On Sunday morning I descended into a deep despair. I’m not usually one to despair. I much prefer hope. Or at least a glass of wine. But we had tried, and failed, to get to a climate change rally. It had just been too hard. And if we couldn’t even get to a rally, how could we possibly stop the world from imploding? I have to reveal at this point that it was also that special time of month when your body is one gigantic biological imperative and you just want to poke your eyes out with a stick.
Then on Sunday night we went to a Sydney Fringe show, a cabaret, which left me feeling inspired. I know, you’re thinking mood swings – also symptoms of that special time of month. But it was the artist herself – she not only had a lovely voice and amusing repartee but her show was about something. And she did something even more extraordinary. She asked us: What can you do to make Australia a better country?
Here was an artist, on a stage, asking her audience to think about their country, think about what they could do. She was assuming that we knew that we were the ones who could do something.
We could blame society. But we are society.
We could blame politicians. But we are the voters.
We could blame ourselves. Or we could do something.
As soon as I got home I got out my To do list and wrote: Do something.
And then I had a glass of wine.
The next day, I still hadn’t done anything. (Give me a break. These are big issues we’re talking about!)
I was browsing in one of my favourite bookshops, but not in my favourite section, the children’s section, or in my favourite position, curled up on the window seats. Not because I didn’t want to, but because some little people were already there. So I skulked around waiting for them to move and trying to come up with ways to make them move. I thought about horrible smells and freaky noises and as I was occupying myself thus, and to make myself look like a legitimate adult not a pervert of some sort, I browsed through a new book. An adult book.
It’s was called This Changes Everything. And it turned out it was written by one of my favourite authors – Naomi Klein of No Logo fame. And it was about climate change! I read the first few pages and decided to buy it. I would take it home, curl up on my couch and keep reading comfortably.
“That’s not what the book’s about,” said a little voice in my head.
I know that special time of month is really annoying but never have the symptoms included voices in my head.
“The book is not about being comfortable. It’s about doing something.” The little voice persisted. “You’ve got a To do list at home, about the size of this book. Why don’t you read that? And then do something.”
“Who the hell are you?” I whispered fiercely. Some of the little people looked at me. “Leave me alone!”
By this time several other people were also looking at me. I was too embarrassed to buy the book. I left the store. I went home. And just to make sure that stupid voice didn’t come back, I picked up my To do list and grudgingly read through it. It was very long. And there were a lot of things about climate change on it. None of them crossed out. It was all too hard. Was it actually a To do List or was it just a Too Hard Basket.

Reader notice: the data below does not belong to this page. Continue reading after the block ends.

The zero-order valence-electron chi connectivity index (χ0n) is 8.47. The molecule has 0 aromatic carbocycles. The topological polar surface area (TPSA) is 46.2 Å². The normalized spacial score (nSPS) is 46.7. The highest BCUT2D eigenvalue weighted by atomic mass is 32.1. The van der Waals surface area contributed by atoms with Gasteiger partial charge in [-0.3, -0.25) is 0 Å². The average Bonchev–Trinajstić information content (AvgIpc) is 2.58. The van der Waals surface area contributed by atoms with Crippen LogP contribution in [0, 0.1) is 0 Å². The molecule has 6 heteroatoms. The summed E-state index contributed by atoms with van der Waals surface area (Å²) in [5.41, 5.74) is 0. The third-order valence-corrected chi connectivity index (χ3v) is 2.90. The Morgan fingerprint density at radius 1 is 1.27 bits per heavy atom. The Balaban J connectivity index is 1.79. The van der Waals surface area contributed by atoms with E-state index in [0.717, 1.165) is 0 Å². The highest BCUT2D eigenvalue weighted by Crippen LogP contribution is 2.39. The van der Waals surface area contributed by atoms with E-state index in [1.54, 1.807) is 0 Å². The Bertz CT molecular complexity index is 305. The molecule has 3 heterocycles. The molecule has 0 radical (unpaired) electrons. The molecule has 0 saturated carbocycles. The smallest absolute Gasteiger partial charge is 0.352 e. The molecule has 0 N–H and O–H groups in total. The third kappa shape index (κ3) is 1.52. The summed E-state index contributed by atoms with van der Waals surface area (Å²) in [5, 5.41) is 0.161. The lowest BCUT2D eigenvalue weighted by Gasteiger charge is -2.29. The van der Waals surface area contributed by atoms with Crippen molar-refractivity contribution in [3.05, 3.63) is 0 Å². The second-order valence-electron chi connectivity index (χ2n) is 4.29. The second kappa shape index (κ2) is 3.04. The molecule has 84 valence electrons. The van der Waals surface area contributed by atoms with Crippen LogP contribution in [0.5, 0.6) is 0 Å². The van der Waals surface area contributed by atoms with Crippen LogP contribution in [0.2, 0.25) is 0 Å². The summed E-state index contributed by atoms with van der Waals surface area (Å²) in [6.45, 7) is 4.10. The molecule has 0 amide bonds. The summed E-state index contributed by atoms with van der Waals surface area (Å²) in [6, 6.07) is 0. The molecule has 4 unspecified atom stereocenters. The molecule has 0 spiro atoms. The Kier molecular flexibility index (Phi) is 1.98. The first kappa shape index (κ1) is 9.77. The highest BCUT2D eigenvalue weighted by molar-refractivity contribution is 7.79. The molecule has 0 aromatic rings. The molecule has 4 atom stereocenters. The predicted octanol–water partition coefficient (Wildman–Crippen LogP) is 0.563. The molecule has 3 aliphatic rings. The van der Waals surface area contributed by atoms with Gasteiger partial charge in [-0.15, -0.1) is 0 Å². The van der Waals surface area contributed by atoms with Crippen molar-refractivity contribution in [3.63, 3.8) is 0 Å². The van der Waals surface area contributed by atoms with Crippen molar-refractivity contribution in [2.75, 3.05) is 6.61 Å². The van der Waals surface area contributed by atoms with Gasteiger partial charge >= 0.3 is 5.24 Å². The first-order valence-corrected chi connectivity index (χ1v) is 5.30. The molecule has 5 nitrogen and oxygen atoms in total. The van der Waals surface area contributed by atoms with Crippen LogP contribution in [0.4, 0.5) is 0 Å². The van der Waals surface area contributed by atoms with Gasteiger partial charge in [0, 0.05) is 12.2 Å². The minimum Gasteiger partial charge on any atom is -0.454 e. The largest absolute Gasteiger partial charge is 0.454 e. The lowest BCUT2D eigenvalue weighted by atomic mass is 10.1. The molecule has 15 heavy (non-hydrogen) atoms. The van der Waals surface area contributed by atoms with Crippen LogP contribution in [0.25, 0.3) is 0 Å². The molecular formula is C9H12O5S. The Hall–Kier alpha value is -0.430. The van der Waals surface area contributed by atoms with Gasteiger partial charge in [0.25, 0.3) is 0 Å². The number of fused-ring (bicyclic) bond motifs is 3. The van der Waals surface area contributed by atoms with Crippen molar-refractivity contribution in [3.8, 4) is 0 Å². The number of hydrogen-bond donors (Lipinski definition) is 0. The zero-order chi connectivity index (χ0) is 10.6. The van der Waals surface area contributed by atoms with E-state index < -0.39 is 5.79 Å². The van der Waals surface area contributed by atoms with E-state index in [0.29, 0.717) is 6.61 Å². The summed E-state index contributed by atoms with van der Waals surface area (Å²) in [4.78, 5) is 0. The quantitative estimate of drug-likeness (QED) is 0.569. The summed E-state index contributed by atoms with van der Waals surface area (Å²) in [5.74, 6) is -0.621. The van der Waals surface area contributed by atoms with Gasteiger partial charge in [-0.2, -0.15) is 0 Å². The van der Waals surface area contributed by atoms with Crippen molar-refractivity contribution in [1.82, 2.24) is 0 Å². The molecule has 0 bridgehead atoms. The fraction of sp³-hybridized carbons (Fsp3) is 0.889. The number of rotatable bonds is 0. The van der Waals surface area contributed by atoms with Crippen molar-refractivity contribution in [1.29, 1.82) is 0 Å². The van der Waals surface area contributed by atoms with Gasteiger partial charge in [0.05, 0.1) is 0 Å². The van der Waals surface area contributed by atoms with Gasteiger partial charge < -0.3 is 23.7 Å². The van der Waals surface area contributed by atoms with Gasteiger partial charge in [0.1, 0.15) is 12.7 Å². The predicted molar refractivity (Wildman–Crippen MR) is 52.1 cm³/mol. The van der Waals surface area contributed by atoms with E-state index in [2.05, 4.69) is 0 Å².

I was beginning to understand why the despair had kicked in.
One item in the too hard basket was: talk to people I know about climate change. You know, you sign a petition and the organisers ask you to spread the word, talk to people you know, Facebook it, Twitter it. It’s really hard to do.
“Or maybe you’re just scared.” It was that little voice again.
This time I was going to confront it. “Don’t be ridiculous. What’s there to be scared of?”
“That people won’t like you.”
“F***k Off!” I said, quite loudly. I was a little taken aback that I’d used the “F” word. It’s a rather harsh word. Did I really say that to myself? Because I’m guessing the little voice is me. My conscience. Otherwise climate change will be the least of my problems.
So to prove the little voice wrong I decided I would start talking to people about what we can do. That’s when I remembered that I had a blog and some wonderful people read it. So I have no excuses – here goes in starting the conversation.
What can we do?
And then the little voice said, “Why don’t you actually do something that you can talk about on your blog?”
And this time rather than abusing it, I said. “Good point.”
And so I did some of the things that were on my To do list:
- I signed a 350.org petition to the United Nations Climate Summit – http://350.org/
- I emailed the Prime Minister, the Foreign Minister and Liberal Senators urging them to maintain Australia’s Renewable Energy Target– the Federal Government is voting very soon to abolish it. (http://www.solarcitizens.org.au/protecttheret)
- I shared an OXFAM Food and Hunger campaign on Facebook
- I started divesting from fossil fuels: I rang my banks to ask if they invested in fossil fuels – one does, one doesn’t. I wrote on my To do list – close bank account. I rang my super to get the forms sent to me to change to an ethically responsible investment portfolio. I was told they don’t have one. I told them I would have to take my super elsewhere. They told me I would have to resign my job to do that. What??!!!
So I’m really pleased that I’ve started doing a few things on my To do list. That feels good. And the first three things were easy. The last one is a bit harder. Yeah Ok – the last dot point has just spawned a whole lot of other things on my To do list but that’s the way it goes, just one more thing to do!
But I am starting a conversation about climate change.
And hopefully it will change everything.
What can you do?